You largely cannot get ahead in the mortgage servicing business by being shady. You do need to keep your costs down. Call center workers with little experience (due to churn) and Indian accents are annoying but not particularly harmful to society. Some mortgage servicers have hurt homeowners with their incompetence. However, this incompetence is just as damaging for the mortgage servicer.
      The mortgage servicer can be evil and find ways to rape the mortgage investors, e.g. by taking excessive kickbacks on force-placed insurance. It’s up to the mortgage investors to sue, which they largely have not done. The ratings agency give good grades to Ocwen for servicing quality.

      Altisource and Ocwen seem to have largely gotten ahead by finding efficiencies: offshoring labour, automating processes, using technology, working on consumer psychology, convincing homeowners to keep paying their mortgage, reducing delinquencies, encouraging loan mods, etc. etc. From a societal standpoint, Ocwen is one of the better mortgage servicers around because they make less mistakes than their peers and make more modifications.

      • The storyline at OCN/ASPS is efficiency. However, I am not sure that is actually accurate. You could imagine a scenario where efficiencies are harmful to their business. Two different points here:

        1. Between the onset of a delinquency and the resolution, there are a variety of fees, BPOs, property inspection, property preservation, late fees, forced placed insurance, etc. Each day the process grinds on, fees accumulate. Some fees are paid by the homeowners (added back in during a loan modification), some are paid by the bondholders, but there are fees at each stage. Ocwen/Altisource benefit more through a lack of efficiency here.

        2. Ocwen and Altisource are fair more profitable than NSM and Walter. Most assume that this is due to the above-stated efficiency. However, unlike a typical consumer-facing transaction, it is tough to compare the pricing. We can all compare the pizza prices at Domino’s and Pizza Hut and if the pricing is the same, but the margins are different, the one of them is more efficienct with its costs. However, can anyone tell me how much NSM charges for a BPO vs. how much Ocwen/ASPS charge for a similarly situated BPO or various other aspect of the process? Is Ocwen more efficient at the process or are they just billing their customers more.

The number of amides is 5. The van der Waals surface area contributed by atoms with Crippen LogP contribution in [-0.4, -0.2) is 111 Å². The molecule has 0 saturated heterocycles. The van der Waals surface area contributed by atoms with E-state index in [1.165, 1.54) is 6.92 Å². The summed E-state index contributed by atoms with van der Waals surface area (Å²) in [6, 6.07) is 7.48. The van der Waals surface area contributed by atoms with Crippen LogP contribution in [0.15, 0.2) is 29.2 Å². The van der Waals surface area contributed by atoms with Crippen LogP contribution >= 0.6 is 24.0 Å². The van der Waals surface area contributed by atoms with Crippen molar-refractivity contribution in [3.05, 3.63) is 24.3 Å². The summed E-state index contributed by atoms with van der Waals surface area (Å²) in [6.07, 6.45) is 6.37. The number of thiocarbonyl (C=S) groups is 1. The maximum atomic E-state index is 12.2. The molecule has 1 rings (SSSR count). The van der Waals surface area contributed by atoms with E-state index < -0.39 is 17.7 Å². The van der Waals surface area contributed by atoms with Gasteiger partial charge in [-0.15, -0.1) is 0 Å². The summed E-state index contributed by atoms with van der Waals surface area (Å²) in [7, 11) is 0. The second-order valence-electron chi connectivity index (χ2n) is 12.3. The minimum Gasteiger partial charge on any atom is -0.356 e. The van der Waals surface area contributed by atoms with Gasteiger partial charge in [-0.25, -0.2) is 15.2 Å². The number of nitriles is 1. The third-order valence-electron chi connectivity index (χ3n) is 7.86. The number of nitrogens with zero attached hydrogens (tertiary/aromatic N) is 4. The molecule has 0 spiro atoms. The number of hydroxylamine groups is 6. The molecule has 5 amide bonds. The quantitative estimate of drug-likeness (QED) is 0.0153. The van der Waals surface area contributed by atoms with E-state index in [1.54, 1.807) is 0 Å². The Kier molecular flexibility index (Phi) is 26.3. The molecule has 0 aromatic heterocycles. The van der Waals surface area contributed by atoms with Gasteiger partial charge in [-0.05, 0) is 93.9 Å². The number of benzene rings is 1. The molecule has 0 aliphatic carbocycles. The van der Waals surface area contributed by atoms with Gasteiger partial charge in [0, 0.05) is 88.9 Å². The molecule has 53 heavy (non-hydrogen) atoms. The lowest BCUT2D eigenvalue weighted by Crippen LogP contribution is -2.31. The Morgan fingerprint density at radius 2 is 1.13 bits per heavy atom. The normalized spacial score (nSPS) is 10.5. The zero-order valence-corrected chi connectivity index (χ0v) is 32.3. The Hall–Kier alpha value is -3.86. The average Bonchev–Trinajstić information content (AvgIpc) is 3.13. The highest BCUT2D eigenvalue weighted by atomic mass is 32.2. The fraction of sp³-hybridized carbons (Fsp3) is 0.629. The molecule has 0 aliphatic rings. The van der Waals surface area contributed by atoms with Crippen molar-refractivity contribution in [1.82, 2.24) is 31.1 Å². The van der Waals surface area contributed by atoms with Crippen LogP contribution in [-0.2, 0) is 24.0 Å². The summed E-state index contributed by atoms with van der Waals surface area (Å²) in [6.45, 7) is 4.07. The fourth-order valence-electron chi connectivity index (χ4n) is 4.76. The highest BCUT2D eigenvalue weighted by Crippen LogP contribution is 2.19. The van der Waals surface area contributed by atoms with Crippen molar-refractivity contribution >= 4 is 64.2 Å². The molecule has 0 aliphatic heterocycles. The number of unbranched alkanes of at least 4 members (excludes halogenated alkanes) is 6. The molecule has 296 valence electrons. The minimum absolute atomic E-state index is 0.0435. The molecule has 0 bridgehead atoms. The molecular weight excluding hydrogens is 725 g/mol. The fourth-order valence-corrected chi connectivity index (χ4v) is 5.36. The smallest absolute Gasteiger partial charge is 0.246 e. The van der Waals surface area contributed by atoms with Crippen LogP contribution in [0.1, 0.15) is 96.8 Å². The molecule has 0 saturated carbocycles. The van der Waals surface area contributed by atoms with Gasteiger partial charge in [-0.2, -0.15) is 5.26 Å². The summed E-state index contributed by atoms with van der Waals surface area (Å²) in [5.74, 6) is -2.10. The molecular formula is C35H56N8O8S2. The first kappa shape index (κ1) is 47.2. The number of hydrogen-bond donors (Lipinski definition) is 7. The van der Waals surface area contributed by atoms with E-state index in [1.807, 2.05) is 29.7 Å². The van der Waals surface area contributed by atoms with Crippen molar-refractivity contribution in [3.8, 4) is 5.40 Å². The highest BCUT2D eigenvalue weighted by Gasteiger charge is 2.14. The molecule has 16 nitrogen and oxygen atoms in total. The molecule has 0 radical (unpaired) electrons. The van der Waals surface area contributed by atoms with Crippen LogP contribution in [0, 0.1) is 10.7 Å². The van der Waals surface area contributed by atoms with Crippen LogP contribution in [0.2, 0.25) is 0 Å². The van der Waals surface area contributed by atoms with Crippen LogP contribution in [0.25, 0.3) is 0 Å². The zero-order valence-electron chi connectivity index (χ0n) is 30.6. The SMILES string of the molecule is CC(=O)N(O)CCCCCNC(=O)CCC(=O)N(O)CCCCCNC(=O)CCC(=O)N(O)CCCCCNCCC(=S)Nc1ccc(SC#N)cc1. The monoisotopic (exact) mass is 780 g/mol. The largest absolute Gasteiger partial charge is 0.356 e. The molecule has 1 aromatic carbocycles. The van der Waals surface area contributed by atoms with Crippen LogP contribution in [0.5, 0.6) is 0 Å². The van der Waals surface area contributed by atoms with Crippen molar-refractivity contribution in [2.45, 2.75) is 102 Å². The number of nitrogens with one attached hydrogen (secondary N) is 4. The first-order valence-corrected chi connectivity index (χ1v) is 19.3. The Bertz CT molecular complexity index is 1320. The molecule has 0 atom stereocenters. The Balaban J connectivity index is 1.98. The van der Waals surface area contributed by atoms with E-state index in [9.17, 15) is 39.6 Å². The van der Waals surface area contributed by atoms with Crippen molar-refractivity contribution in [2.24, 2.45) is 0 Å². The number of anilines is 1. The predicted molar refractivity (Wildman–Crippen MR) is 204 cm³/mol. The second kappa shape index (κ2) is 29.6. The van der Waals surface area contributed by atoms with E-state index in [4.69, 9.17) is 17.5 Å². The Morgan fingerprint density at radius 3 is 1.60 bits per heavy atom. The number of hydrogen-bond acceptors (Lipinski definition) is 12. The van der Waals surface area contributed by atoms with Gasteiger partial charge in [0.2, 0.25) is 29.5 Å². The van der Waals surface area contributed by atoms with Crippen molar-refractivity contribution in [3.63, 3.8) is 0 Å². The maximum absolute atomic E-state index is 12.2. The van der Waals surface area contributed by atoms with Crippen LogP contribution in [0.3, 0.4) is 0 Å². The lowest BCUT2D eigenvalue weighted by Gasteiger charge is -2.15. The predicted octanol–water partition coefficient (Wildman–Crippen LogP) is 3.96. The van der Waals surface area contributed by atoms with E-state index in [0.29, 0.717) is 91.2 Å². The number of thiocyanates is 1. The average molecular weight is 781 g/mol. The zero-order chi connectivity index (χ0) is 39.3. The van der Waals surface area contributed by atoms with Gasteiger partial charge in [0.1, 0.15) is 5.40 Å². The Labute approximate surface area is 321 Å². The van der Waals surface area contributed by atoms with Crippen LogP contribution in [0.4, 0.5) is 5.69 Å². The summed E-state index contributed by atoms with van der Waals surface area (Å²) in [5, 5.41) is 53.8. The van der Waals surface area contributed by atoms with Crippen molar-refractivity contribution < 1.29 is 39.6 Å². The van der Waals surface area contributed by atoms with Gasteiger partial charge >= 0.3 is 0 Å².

I am still doing research, but I appreciate your thoughts. Tomorrow is going to be an interesting day for the entire group of companies.

        I would be curious to hear your thoughts on the Wells Fargo deal being cancelled.

      • 1- Ocwen benefits from lower fees, because it has to finance advances. It normally doesn’t get kickbacks on services.

        Ocwen strongly benefits from loan mods. Keeping the MSR revenue going is a big win for them. It’s probably where Ocwen creates the most value. If a mortgage goes into foreclosure, Ocwen has to eat the cost of financing advances. It also loses the 25-65 basis points of UPB in servicing fees.

        2- Unfortunately I did not go through reports to MBS investors because I don’t have access to them. If you invest in MBS, you have rights to get certain information about how your investment is doing and what the servicer is doing.

        3- Wells Fargo deal seems like a good thing. They got their deposit back and they don’t have to buy the MSRs at the old price. The new prices on MSRs should be lower because regulation is raising costs, lowering the NPV of MSRs. I suspect that Ocwen will get higher IRRs when buying MSRs now.

  4. Have you looked into Hubzu? The revenue they are generating from Ocwen homes increased from 2.5k in 2012 to 5.9k in the most recent quarter. The number of homes sold on Hubzu has materially increased too. I think the 4.5% fees they generate from Ocwen homes vs 1.5% for 3rd party homes isn’t going to sit well with regulators. This could be a larger hit to revenues than exiting the force placed insurance biz.

  5. Pingback: (ASPS/OCN) Kickbacks on force-placed insurance revisited | Glenn Chan's Random Notes on Investing

  6. interesting that they continued to buy back stock at ASPS knowing the exposure they have with Forced Placed Insurance…any bullish and bearish theories?

    • In the past, Erbey said something to the effect of:
      1- Invest in the existing business first.
      2- Invest in adjacent businesses if it meets their hurdle for IRR.
      3- Buy back shares.

      He’s allocating capital based on the highest rates of return. Now that the share price has changed, the priority between 3 and 2 might switch places. Certainly Altisource has been buying back more shares than its excess cash flow. Altisource may eventually start using debt to buy back shares.